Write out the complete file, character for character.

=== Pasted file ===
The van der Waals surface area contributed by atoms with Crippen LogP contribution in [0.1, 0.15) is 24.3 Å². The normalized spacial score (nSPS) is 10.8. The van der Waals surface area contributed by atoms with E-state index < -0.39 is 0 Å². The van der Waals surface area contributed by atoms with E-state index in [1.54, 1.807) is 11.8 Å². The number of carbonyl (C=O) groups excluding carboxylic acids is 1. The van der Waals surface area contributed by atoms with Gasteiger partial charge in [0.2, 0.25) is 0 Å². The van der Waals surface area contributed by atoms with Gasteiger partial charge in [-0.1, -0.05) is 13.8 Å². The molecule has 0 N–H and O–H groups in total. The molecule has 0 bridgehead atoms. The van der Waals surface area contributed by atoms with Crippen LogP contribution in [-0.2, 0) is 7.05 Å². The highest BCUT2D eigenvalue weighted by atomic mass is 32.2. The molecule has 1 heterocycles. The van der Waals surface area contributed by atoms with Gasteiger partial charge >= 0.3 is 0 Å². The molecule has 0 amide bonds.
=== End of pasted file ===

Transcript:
The van der Waals surface area contributed by atoms with Crippen LogP contribution in [0.1, 0.15) is 24.3 Å². The normalized spacial score (nSPS) is 10.8. The van der Waals surface area contributed by atoms with E-state index < -0.39 is 0 Å². The van der Waals surface area contributed by atoms with E-state index in [1.54, 1.807) is 11.8 Å². The number of carbonyl (C=O) groups excluding carboxylic acids is 1. The van der Waals surface area contributed by atoms with Gasteiger partial charge in [0.2, 0.25) is 0 Å². The van der Waals surface area contributed by atoms with Gasteiger partial charge in [-0.1, -0.05) is 13.8 Å². The molecule has 0 N–H and O–H groups in total. The molecule has 0 bridgehead atoms. The van der Waals surface area contributed by atoms with Crippen LogP contribution in [-0.2, 0) is 7.05 Å². The highest BCUT2D eigenvalue weighted by atomic mass is 32.2. The molecule has 1 heterocycles. The van der Waals surface area contributed by atoms with Gasteiger partial charge >= 0.3 is 0 Å². The molecule has 0 amide bonds.